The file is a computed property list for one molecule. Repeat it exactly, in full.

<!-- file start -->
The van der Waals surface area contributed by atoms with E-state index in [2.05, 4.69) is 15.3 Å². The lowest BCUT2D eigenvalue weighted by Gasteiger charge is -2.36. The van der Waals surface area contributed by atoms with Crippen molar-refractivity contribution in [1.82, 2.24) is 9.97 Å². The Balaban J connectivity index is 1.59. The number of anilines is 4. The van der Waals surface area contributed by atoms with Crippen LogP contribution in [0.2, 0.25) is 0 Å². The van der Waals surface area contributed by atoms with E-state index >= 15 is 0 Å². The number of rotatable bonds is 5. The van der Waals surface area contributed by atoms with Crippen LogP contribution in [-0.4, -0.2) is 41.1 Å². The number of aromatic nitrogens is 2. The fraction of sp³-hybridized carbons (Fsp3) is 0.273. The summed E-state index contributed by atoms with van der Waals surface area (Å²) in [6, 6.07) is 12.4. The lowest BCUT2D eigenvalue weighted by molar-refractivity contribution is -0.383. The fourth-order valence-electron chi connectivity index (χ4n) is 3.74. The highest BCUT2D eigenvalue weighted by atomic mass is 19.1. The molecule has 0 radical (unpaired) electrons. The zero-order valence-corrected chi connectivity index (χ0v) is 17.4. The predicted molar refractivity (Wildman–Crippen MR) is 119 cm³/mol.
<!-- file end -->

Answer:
The van der Waals surface area contributed by atoms with E-state index in [2.05, 4.69) is 15.3 Å². The lowest BCUT2D eigenvalue weighted by Gasteiger charge is -2.36. The van der Waals surface area contributed by atoms with Crippen molar-refractivity contribution in [1.82, 2.24) is 9.97 Å². The Balaban J connectivity index is 1.59. The number of anilines is 4. The van der Waals surface area contributed by atoms with Crippen LogP contribution in [0.2, 0.25) is 0 Å². The van der Waals surface area contributed by atoms with E-state index >= 15 is 0 Å². The number of rotatable bonds is 5. The van der Waals surface area contributed by atoms with Crippen LogP contribution in [-0.4, -0.2) is 41.1 Å². The number of aromatic nitrogens is 2. The fraction of sp³-hybridized carbons (Fsp3) is 0.273. The summed E-state index contributed by atoms with van der Waals surface area (Å²) in [6, 6.07) is 12.4. The lowest BCUT2D eigenvalue weighted by molar-refractivity contribution is -0.383. The fourth-order valence-electron chi connectivity index (χ4n) is 3.74. The highest BCUT2D eigenvalue weighted by atomic mass is 19.1. The molecule has 0 radical (unpaired) electrons. The zero-order valence-corrected chi connectivity index (χ0v) is 17.4. The predicted molar refractivity (Wildman–Crippen MR) is 119 cm³/mol.